More Than Just a Flag

There is more to the life of local transgender activist, Monica Helms, than being the creator of the transgender pride flag.

In her latest book, “More Than Just a Flag”, Monica tells her life story from the early beginning until now.

With a chuckle, Helms recalled that she actually began working on a kind of different story in 2005. A story on her activism work with trans community building, creating a union at Sprint and a number of other work with transgender in the military, but said the book just wasn’t coming together so she put it in on hold. Then as the years passed, more life lived and experienced, Helms said her thoughts turned to finally finishing that book.

After all, the former U.S. Navy submariner who was once a married man and the father of two sons did more than just create the flag known for its two light blue, two pink and one white stripe in 1999. “It’s a good thing I waited because I got to write about a lot of cool stuff,” she added.  Of the early details of her life before she transitioned from male to female, to help recall some details for her memoir, she said she still had her mother to ask questions.  The eldest child, Helms also had her two younger sisters and a brother to turn to for information. “It was very interesting to go over all of it,” Helms recalled.

Recalling the U.S. Navy stuff would be easy because she had the journals where she wrote all the details of her military life from 1970-1978. The book also tells of a number of organizations she founded and the time she was Georgia’s first transgender delegate to the 2004 Democratic National Convention. “I felt I needed to put down all the stuff that had happened in my life,” Helms  said of the decision to bring her book to fruition. In her book, she said she writes about “The women I met, bad and good decisions made through the years and meeting her current wife, Darlene Wagner.

“I talk about many different things. It’s very personal,” she added. “I think people will be very surprised that I opened up with all this stuff. I’m 68 years old. I did those things so why should I hide it? I’ve reached the age where it doesn’t matter.”

But, perhaps more importantly for Monica, she hopes that her book will, “Show other trans people that you can do it if you put your mind to it,” Helms said. “I had to go through some crappy stuff in my life, but you can do it.”

Despite a constant barrage of discrimination and a continued fight for equal rights for the LGBTQ community – even among the gay community, she added, “The entire community has gotten much better at accepting the trans community but, it took some time to get there. I remember when people only saw the gay and lesbian. They forgot all about the “Bi” and the “T” and now people are adding “Q” to it.”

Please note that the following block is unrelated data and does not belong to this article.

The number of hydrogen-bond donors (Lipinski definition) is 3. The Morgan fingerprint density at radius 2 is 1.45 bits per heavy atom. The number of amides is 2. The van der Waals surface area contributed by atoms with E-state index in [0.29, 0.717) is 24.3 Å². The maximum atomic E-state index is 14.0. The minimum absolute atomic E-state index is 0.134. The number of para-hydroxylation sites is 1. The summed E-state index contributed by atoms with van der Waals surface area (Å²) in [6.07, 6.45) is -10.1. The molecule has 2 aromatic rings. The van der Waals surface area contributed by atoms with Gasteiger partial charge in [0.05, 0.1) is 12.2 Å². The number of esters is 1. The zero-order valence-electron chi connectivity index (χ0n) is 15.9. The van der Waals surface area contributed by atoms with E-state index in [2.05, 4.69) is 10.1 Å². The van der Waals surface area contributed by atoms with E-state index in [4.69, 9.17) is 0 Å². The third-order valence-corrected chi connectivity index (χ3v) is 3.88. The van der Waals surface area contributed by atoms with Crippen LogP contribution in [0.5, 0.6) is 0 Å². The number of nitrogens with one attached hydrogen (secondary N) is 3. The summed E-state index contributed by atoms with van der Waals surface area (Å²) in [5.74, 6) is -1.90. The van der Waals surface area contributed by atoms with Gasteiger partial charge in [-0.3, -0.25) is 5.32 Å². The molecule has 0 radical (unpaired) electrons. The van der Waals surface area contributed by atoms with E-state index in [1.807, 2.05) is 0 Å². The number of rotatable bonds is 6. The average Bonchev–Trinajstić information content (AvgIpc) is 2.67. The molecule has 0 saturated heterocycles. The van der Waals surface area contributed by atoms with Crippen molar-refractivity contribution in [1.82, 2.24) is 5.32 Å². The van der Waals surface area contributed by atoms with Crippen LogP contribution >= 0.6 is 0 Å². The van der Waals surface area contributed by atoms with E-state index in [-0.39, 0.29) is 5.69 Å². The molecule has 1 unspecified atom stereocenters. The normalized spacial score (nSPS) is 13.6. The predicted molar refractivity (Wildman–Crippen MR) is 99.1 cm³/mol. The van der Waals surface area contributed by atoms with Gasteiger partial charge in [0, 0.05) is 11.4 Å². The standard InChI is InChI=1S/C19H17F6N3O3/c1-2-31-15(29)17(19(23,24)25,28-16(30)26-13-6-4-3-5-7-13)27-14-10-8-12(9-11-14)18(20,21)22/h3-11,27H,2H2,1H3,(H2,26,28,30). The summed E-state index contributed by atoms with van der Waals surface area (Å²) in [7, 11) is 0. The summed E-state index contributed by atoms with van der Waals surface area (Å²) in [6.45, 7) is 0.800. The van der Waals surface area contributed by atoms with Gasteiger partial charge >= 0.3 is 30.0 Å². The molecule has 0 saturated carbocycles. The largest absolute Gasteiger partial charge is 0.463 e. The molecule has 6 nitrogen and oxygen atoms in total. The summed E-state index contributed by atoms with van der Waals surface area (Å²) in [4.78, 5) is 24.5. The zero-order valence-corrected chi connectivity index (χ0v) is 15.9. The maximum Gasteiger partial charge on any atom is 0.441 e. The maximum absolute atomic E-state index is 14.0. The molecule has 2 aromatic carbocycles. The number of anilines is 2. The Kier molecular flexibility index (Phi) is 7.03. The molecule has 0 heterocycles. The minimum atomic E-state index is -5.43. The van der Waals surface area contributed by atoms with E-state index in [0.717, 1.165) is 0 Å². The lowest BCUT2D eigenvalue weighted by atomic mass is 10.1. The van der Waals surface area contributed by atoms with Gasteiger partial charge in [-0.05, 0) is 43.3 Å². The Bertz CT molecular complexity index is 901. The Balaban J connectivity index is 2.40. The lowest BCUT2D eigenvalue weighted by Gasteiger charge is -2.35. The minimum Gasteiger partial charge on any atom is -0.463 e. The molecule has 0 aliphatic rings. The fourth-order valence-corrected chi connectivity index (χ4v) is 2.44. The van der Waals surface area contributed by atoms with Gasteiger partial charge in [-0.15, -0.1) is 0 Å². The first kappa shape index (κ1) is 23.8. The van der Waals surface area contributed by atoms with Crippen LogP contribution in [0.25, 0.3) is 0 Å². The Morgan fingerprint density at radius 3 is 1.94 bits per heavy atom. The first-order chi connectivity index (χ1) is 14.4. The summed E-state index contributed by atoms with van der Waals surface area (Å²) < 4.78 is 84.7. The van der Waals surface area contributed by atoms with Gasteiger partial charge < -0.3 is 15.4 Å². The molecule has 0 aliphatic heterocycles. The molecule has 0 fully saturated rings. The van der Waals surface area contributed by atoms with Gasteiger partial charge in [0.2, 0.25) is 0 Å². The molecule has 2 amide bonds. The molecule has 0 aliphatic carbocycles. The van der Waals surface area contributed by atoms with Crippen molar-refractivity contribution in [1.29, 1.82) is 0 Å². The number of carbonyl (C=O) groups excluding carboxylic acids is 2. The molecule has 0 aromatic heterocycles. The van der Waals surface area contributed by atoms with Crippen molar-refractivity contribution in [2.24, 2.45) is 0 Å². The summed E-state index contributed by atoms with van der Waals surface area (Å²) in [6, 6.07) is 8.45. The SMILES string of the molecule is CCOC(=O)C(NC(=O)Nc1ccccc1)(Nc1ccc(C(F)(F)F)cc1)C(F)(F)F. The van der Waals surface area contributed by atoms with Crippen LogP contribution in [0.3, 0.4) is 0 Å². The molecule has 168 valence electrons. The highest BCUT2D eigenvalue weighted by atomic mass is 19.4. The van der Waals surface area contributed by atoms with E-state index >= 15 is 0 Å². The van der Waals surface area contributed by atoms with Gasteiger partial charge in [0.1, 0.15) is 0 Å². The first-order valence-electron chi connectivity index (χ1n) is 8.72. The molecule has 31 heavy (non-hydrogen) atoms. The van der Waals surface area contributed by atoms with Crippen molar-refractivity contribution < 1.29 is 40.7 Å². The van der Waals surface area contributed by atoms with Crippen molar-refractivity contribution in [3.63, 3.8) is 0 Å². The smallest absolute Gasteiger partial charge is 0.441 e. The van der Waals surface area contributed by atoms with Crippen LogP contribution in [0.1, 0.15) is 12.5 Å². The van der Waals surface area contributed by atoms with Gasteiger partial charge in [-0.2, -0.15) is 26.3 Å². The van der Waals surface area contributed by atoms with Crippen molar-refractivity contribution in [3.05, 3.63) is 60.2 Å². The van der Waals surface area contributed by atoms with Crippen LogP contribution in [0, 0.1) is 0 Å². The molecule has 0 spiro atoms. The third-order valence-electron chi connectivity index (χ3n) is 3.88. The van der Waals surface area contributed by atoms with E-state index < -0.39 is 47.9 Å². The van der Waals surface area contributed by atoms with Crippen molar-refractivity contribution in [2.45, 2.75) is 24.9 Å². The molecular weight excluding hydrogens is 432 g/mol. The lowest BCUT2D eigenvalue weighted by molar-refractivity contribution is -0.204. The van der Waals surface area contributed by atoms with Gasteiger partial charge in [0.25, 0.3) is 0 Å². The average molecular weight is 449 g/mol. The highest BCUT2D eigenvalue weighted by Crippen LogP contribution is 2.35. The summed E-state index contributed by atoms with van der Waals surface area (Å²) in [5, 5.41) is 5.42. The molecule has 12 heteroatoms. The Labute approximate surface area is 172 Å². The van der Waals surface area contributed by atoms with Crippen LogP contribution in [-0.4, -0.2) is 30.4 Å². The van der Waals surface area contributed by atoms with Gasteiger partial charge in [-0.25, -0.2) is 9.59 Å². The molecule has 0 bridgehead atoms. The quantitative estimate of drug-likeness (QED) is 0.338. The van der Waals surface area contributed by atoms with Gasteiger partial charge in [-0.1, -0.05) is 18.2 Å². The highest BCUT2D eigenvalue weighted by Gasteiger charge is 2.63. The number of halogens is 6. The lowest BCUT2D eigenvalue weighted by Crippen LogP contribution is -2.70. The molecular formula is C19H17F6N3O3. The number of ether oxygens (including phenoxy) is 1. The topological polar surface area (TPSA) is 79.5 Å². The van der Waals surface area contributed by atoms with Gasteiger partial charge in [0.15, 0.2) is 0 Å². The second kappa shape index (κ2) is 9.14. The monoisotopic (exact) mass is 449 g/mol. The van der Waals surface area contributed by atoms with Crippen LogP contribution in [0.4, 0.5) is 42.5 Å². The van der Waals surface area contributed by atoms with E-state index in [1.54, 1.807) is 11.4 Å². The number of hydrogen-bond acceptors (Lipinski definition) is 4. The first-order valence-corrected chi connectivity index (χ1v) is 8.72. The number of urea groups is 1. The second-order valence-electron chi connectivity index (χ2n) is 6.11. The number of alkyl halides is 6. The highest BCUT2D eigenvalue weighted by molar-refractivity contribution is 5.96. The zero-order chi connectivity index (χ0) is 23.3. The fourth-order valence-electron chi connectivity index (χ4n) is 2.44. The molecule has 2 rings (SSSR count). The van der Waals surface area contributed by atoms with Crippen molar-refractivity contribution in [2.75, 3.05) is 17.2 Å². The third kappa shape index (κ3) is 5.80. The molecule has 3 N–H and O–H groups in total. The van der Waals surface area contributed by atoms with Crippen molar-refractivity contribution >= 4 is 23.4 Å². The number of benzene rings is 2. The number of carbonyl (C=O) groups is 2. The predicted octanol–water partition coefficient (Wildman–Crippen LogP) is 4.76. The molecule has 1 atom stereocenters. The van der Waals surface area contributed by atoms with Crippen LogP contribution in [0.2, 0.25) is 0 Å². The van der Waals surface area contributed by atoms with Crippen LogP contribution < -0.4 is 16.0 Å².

Now, Helms said people introduce themselves and give the pronouns they use. “I don’t do it because I’m not used to it, but people are being a lot more respectful,” she noted.

While there have been a lot of positive strides made, transgender women continue to make headlines because of the violence against them.  This pride marks the 50th year since the Stonewall riots in New York, where it is said that some transgender women fought in the riots against the police fed up with how they had been treated. Helms acknowledges that there is still work to be done for transgender women to have equal rights even among the LGBTQ community. But, what she finds even more horrifying is the number of trans women of color who are being murdered, she noted.

According to the HRC website, in 2018, advocates tracked at least 26 deaths of transgender people in the U.S. and the majority of them were black transgender women. The website also added that in 2019, there have been at least 10 transgender people fatally shot or killed by violent means.  All of them were black trans women.

“Our sisters are turning up on ‘Remembering Our Dead Lists’, she said of the Transgender Day of Remembrance, the day set aside to memorialize those who have been killed because of transphobia.

Not only are the trans murders making the headlines but the fight for transgender men and women to serve in the military continues to be a topic for conversation among politicians. “We’re visible, and we’re out there now,” she added. “The ‘T’ is actually becoming more known and accepted. It’s not 100%, but it’s a lot more than it used to be.

Her new book covers a number of periods of her life and events. Helms describes her book as “enlightening. It shows people what trans people have to go through with their families, work, the public and what they have to do to fight for their rights,” she said.

It’s true she is more than just the trans flag but Helms admits she is surprised when she sees the transgender pride flag. “It’s the second most popular flag out there. It’s all over the place,” she said proudly.

She hopes to see a lot of her flag later this month when she serves as one of the grand marshals for the NYC Pride March June 30.

The book, “More Than Just a Flag” can be found at Charis Books & More located at 184 S. Candler St., Decatur and online at for $14.99.